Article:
It is proposed that all operators of specified classes of vehicles will be required to hold operator licences. Both public and private transport operators of vehicle with GVM in excess of 3500 kg will be issued with operator licences on which will be recorded the name of the CPC holder for each operation as well as details of the fleet operated.
Each vehicle will relate to a specific O licence so that infringements and violations can be monitored against each operator, and the totals considered at the periodic renewal of the O licence.
Continued non-compliance with regulations will be penalized (as is done overseas) by withdrawal of operating rights for one or more vehicles whilst applications for extensions will be contingent on a satisfactory, performance record.
Facilities and Maintenance Arrangements
In granting operator licences the authorities will also require to know that the proposed operations facilities are adequate and have the approval of the local planning authority and that satisfactory arrangements have been made for the maintenance of the vehicles, in-house or with a suitable service centre.
The licencing authorities will give consideration to whether applicants for O licences are “of good repute” i.e. have no previous convictions for criminal or transport operating offences.
Financial Standing and Viability
Applicants for O licences will be required to prove the existence of adequate financial arrangements for the proposal operation.
The road safety record of heavy transport in South Africa leaves much to be desired with 14.9% of commercials and buses being involved in accidents in 1982, (136 998 vehicles) 15 and although there has been some improvements (1972 figures 16.7% – 88 570 vehicles) it is contended that the introduction of operator licencing system is necessary for the identification and application of effective sanctions against habitual offenders.
In view of the present trend and pressures toward liberalization of economic regulation in South Africa and the possible fragmentation of control of transport with establishment of autonomous territories it is even more vitally important to ensure that control of operating standards is retained and improved.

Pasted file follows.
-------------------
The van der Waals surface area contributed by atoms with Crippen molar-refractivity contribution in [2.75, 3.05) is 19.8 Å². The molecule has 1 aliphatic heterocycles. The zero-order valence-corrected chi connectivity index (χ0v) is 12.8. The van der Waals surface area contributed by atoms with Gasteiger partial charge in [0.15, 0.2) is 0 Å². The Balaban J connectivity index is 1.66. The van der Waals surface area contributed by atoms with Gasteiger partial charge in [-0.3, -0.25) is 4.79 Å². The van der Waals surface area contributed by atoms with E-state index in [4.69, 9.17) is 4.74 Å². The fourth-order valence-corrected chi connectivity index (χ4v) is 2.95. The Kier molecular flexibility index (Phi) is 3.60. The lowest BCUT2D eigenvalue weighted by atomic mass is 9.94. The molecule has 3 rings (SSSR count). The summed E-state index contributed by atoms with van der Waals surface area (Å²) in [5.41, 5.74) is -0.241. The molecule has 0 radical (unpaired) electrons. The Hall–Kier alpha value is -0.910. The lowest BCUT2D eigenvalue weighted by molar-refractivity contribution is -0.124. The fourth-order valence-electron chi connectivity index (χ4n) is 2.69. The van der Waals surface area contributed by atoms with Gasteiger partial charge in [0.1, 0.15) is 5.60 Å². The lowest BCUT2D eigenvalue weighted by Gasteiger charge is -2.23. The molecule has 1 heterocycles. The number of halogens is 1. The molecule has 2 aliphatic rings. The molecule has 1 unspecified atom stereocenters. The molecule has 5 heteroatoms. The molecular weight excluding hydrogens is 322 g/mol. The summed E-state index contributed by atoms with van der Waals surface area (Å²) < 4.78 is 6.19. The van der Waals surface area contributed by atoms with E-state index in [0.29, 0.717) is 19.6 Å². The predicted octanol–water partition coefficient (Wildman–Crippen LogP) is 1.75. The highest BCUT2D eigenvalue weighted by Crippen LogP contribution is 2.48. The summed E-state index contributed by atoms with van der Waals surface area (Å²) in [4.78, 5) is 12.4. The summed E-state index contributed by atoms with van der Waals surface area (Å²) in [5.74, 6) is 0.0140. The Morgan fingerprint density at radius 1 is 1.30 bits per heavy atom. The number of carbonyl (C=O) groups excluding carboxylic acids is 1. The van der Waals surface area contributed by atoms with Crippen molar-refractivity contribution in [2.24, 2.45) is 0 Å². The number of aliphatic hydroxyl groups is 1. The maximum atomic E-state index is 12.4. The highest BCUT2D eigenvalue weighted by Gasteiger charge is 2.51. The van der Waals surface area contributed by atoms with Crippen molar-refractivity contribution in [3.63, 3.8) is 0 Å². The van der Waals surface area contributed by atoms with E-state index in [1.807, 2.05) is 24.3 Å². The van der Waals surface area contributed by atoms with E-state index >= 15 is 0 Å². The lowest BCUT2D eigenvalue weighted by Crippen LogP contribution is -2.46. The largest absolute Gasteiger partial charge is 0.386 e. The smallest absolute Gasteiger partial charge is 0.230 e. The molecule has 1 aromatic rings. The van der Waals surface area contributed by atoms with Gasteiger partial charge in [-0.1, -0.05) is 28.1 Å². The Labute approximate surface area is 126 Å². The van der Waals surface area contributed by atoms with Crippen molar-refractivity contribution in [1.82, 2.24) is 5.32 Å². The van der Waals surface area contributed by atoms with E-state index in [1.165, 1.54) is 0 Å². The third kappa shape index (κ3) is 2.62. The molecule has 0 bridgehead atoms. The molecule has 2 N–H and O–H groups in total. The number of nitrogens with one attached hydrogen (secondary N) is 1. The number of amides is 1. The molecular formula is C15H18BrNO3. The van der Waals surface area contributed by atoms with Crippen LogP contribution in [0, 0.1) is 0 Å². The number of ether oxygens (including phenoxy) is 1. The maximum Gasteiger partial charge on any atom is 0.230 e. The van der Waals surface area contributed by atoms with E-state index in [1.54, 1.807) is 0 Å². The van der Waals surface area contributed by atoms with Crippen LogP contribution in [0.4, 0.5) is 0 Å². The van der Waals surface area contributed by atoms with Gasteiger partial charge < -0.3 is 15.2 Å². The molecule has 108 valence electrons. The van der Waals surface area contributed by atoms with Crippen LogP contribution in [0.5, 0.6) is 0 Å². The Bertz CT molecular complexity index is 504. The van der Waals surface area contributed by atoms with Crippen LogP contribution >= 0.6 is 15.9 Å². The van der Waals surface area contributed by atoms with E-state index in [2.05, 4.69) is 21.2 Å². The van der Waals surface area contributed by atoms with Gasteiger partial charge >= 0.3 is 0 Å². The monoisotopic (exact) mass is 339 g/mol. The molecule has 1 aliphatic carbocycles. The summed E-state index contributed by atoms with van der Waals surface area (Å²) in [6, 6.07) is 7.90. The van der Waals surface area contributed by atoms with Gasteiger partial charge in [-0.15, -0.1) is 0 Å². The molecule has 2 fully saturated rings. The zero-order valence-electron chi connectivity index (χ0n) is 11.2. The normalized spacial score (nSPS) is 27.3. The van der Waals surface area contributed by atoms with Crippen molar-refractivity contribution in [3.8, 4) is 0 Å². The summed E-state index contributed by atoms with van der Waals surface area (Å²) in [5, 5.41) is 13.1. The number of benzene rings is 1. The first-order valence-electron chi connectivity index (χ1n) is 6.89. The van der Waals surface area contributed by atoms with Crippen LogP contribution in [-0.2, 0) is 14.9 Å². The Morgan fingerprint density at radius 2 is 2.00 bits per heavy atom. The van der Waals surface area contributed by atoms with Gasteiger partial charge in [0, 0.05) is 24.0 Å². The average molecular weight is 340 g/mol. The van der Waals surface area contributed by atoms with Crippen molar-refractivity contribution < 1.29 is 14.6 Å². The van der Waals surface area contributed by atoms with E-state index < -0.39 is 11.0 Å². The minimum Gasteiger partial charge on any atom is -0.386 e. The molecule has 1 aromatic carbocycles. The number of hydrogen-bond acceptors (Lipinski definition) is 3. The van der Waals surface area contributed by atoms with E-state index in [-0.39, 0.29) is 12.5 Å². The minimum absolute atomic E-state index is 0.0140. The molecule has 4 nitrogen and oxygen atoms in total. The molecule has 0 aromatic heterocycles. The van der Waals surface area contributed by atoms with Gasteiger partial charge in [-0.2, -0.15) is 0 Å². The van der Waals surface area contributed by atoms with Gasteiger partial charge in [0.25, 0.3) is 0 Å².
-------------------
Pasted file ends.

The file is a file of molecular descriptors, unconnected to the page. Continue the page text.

To quote John Dyson, on international shipping, again, …. “the costs of incompetence are just too great to be ignored”.16
Southern African Freight Transport Institute (Reprint N.A. Porée – 1984)
- Hahlo H.R. and Kahn E., The South African Legal System and its Background, Juta, Cape Town, 1973.
- Unisa Guide, RK. 1/2/73, Appellate Division Reports, Davis v Lockstone, 1921 A.D. 153.
- Unisa Guide, RK. 1/2/73, Supreme Court Reports, Tregida and Co v Sivewright N.O., 1897. 14 SC 76.
- Pegrum, DF., Transportation economics and public policy, Irwin – Illinois 3rd 1973. p. 310
- Collet, C., Some problems of Transport Policy in France, C.I.T. Journal – Vol. 37 No. 11, July 1977, p. 325.
- Collet, C., op cit, p.47.
- Taff, CA., Commercial Motor Transportation, Cornell Maritime Press, Maryland, 5th 1975.
- Collet, C., op cit, p.41 and 49.
- Locklin, D.P., Economics of Transportation, Irwin – Illinois, 5th 1960.
- Readers Digest, Dyson, John, “Dangerous Drivers of the Sea Lanes”. (Nov 1983).
- A. Road Transportation, Editorial, Vol. 3, No.4 Jan 1984.
- S. Dept. of Transportation, Motor Carrier Safety regulations, Federal Highway Administration, U.S. Govt. Printing Office, 1973.
- of Environment (U.K.), Transport Act, 1968, H.M.S.O., London
- Foster Commission Report, Road Haulage Operator Licencing, H.M.S.O., London Nov. 1978, Chapter 5.
- The Motorist, A.A. Journal, 1stQuarter, 1984.
- Readers Digest, Nov. 1983, op cit.